Sure, you shouldn’t be the person who constantly asks to borrow things—particularly if you don’t return them. But if you’re in a situation where you’re friends with someone you share an interest with and both of you trust the other enough to loan supplies, this can be a very real benefit for you and the person your friends with. If you don’t have the right shade of blue in thread, maybe your friend has it! If your friend doesn’t have a specific sewing needle for a task, perhaps you have one! It’s a great back-and-forth situation where you’re being afforded the opportunity to have a go-to for supplies you need who’s just a phone call away.

This dips into shopping as well since shopping with your friend could help each of you be aware of what the other has in their supply for these sharing moments. Of course, this wouldn’t be the only reason to go shopping for sewing supplies together, but it’s a definite plus! Either way though, in addition to sharing the supplies, you can share the experience of finding the right supplies with a good friend—and what shopping trip isn’t more fun with a friend?!

Socializing

Brainstorm ideas to come up with the best projects you can make.

Brainstorm ideas to come up with the best projects you can make.

Any time you have an interest, it can be nice to have someone to talk to about that aspect of your life. Otherwise, you might find that you have nowhere to turn to discuss interesting or pressing matters in regard to the field. It’s like being an avid reader who finishes a really great book, but then has no one to talk to about that book. You have all of these thoughts, opinions, and reactions, and where exactly are you supposed to send them?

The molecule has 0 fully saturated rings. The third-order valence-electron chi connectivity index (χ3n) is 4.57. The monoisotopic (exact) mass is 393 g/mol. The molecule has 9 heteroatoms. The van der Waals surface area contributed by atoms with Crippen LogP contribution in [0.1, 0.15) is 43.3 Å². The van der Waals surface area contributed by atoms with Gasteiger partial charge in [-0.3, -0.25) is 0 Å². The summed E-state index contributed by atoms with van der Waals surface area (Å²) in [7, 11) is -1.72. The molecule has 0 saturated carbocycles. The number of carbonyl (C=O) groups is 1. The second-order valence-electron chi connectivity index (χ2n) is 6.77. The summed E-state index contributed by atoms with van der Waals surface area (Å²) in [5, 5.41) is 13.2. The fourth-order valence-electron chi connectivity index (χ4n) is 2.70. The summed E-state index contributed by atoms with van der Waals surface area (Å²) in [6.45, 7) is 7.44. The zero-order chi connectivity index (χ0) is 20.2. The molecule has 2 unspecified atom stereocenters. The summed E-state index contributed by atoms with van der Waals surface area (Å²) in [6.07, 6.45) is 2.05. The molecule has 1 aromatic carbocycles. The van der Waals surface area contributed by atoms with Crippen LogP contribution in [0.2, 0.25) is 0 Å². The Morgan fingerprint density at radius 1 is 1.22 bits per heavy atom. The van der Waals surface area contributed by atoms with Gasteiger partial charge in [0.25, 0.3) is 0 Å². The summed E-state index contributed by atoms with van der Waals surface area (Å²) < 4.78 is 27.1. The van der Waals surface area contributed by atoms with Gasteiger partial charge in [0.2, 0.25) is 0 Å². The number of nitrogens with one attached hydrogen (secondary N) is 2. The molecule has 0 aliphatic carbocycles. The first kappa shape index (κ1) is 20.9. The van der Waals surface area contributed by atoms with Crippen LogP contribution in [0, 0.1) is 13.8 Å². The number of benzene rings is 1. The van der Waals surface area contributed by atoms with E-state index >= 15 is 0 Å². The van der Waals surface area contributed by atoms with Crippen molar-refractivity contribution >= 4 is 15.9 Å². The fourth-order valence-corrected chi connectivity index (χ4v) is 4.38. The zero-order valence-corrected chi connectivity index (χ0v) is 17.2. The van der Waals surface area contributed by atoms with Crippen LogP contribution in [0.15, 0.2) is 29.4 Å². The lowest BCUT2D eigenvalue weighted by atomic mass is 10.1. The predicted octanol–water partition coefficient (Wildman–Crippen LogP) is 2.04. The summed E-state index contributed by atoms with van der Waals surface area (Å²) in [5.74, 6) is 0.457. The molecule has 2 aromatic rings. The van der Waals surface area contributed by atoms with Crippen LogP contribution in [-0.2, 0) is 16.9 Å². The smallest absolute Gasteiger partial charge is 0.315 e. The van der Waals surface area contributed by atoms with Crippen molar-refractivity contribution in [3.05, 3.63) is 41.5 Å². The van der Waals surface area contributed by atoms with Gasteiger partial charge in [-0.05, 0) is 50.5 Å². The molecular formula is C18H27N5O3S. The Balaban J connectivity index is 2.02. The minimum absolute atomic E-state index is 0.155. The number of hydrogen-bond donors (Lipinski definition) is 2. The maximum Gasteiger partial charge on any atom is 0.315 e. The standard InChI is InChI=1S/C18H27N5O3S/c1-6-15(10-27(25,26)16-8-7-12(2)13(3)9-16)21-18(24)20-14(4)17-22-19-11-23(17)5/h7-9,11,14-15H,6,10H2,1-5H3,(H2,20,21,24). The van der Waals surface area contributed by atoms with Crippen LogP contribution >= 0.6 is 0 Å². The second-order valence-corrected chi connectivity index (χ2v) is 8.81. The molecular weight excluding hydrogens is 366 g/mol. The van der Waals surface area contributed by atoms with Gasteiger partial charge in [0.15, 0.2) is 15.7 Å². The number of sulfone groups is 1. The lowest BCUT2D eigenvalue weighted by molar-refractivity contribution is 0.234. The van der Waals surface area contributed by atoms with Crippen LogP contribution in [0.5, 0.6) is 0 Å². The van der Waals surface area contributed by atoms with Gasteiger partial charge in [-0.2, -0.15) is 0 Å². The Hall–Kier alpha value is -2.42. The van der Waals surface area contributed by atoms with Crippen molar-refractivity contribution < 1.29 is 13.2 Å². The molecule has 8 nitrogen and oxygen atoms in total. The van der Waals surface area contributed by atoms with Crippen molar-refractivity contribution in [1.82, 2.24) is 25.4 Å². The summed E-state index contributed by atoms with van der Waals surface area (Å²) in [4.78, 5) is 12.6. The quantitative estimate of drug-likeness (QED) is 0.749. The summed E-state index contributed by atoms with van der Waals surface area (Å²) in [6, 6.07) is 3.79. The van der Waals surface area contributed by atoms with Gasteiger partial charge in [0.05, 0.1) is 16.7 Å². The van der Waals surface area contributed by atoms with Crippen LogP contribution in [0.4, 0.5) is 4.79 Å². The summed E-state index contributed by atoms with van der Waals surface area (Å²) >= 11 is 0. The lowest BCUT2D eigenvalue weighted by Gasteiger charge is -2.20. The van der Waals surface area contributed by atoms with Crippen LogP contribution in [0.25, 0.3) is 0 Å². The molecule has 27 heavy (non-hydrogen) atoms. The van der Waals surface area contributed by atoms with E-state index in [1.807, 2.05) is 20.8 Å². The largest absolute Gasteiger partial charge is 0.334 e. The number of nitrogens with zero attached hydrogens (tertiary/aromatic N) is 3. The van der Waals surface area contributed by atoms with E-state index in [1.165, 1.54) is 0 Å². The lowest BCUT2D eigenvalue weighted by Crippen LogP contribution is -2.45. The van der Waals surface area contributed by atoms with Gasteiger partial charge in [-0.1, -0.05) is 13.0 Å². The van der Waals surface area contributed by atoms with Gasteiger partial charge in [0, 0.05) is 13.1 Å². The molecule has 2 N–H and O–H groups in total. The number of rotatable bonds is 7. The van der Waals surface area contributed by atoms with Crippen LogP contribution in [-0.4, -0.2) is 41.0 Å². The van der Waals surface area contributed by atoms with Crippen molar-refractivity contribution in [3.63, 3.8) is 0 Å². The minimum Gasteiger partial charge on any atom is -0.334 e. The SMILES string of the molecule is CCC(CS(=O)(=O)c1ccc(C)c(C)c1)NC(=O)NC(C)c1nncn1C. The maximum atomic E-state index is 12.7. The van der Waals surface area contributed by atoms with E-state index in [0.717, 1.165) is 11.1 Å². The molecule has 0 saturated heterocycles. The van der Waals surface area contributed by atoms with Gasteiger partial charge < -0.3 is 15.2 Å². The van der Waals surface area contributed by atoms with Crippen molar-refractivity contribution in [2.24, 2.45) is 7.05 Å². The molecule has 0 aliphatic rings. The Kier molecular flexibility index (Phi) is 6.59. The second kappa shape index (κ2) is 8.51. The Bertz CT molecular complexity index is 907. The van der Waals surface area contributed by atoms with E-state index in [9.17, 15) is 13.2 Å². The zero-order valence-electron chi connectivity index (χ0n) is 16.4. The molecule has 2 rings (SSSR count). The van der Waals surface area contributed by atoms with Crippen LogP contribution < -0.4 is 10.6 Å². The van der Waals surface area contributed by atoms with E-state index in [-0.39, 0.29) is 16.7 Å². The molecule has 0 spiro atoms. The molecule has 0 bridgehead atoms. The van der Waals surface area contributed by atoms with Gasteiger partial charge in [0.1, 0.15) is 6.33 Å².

Sewing can be so similar because you pour so much of yourself and your time into your projects. It helps to have someone there to talk to about your progress, your confusions, or your plans. The process can help you brainstorm ideas to come up with the best projects you can make, and it can give you a place to offer your complications in a way where you can ease your tension. You might even get some insight about what to do to fix those complications rather than bottling them up until they potentially run you down so much that you throw in your sewing thread. This social quality can then better your sewing experiences, and it can also increase your odds of continuing your sewing endeavors. That makes it a definite advantage of having a friend who sews!

Bottom line? Don’t think of sewing as an exclusively solo gig! Having that sewing friend can make for a brighter, easier sewing experience—from shopping for supplies to putting together your projects. You might have to sign up for a class to find that friend, but trust me! They could be worth their weight in sewing thread!

Five Sewing Tools that will take your Sewing to the Next Level

Five Sewing Tools that will take your Sewing to the Next Level

I love the feeling of getting sewing packages in the mail, don’t you? This particular box included a new tool that I’ve been excited to try. It is part of my top five sewing tools that will take your sewing to the next level, or at the very least, make your sewing more efficient and enjoyable.